is the spiritual condition of each; the method is effective. 
After talking for a short while the leader takes the hand 
of the one to whom he is talking and continues his interro 
gation until he is satisfied with the response given. He 
talks of the soul s salvation; he warns and instructs; he 
often pleads it is his personal work. Here, too, the 
negroes ask for prayer and guidance to the " Solid Rock ". 
and exchange experiences. No sooner does a newcomer 
enter the building than he is approached by one of the 
leaders, who immediately engages him in conversation. 
The young fellows often smile when first approached; but 
the leader is not at all taken aback. Soon the youngsters 
are seen to become restless and a more serious expression 
comes over their faces; and so anxious are they to escape 


so direct an appeal that they often give the desired assur 
ance to the leader, who threatens that God will punish them 
in this world and in the world to come. Such results are 
not without their wholesome effect. While all this is go 
ing on in the various parts of the church, some of those who 
are not actively engaged in the work keep up the singing, 
so that the personal work may be done more effectively. 
Sometimes after the leaders are through with their classes, 
they exchange experiences ; "happy" times often follow. The 
secretary then calls for reports from the various classes, in 
cluding reports of the number present and the collection 
taken. The total report by classes is then read. The col 
lections are usually creditable. When the report is finished 
they sing a song or two and are dismissed. Though there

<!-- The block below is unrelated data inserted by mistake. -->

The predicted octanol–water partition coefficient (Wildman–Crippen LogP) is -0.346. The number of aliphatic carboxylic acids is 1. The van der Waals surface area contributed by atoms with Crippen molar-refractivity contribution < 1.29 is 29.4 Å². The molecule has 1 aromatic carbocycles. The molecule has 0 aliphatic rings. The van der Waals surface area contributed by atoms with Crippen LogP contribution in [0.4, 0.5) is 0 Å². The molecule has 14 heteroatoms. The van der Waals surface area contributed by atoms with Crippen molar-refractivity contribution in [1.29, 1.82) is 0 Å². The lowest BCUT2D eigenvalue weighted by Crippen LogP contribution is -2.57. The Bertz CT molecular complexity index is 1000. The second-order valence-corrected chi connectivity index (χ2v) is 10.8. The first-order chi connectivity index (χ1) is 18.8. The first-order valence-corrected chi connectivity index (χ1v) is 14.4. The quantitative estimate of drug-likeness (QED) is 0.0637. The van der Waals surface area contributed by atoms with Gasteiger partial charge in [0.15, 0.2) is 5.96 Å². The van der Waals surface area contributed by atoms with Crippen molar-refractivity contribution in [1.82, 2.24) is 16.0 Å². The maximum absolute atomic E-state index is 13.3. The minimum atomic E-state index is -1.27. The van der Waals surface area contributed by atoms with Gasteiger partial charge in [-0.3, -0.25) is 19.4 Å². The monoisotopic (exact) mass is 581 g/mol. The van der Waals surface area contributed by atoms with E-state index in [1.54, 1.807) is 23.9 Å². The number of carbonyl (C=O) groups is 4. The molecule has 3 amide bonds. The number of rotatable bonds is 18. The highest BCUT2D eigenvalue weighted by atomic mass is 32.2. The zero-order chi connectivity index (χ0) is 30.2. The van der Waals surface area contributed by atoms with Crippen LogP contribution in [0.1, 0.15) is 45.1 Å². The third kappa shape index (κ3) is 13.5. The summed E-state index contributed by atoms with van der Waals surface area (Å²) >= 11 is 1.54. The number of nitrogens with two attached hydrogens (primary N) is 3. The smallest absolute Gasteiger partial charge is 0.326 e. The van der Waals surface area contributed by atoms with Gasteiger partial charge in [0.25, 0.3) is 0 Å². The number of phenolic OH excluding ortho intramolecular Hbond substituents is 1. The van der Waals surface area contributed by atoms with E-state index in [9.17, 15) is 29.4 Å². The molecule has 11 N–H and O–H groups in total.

is much form and superficiality of expression in the class 
meeting, permanent results are apparently achieved. 

The four general subjects under which worship and 
church services among the negroes may further be described 
are: Songs and music, prayers, preaching, and collections. 
Of the negro church songs a part are selected from the re 
gular denominational song books, not unlike those sung by 
white congregations, and a part are more or less peculiarly 
adapted to the negroes. Many of the latter consist of a 
general mingling of the words and music of several songs ; 
some are local in their origin and usage. The negro-folk 
songs and spirituals are still popular for church music. 
Both the singing of the songs and the matter contained in 
the stanzas are significant. In addition to the tune in which 
the songs are written, the Negro always puts his own music 
into the singing, and his own interpretation into the words. 
This together with the " feeling-attitude " which is uncon 
sciously his, and the satisfaction which he obtains from the 
singing of his songs, puts church music among the negroes 
into a class of its own. 


Church services are opened with song; a leader will oc 
cupy his place at a central table or chair, select a song, and 
begin to sing. Others join in, and the crowd begins to 
gather. This leader usually lines each hymn aloud, reading 
two lines, then singing. By " lining " the songs is meant 
the careful reading of the lines, so that the audience may 
get the words and join in the singing. With the negroes 
this is naturally a favorite method. The leader often puts 
as much " music-appeal " into the reading of the songs as 
he does in his singing and praying. The rhythmical, swing 
ing reading adds zest to the singing which is to follow, and 
secures co-operation, not only from those who have books 
and can read, but also from others who catch up the lines. 
Most of the negroes who take part in the regular services 
know all the common hymns, provided they are given a start 
by the leader. At prayer-meeting, the leader continues 
lining the songs throughout the service; at preaching the 
preacher reads the regular hymns, while the leaders start the 
singing. In the class meetings, while the leaders are en 
gaged with their classes, now a woman on this side, now a 
man or woman on the other begins the song, and others 
join in; the singing is conducted similarly while collections 
are being made. The process is the same with all a leader 
begins to sing another joins in then another and another 
until gradually all are singing. A much greater percent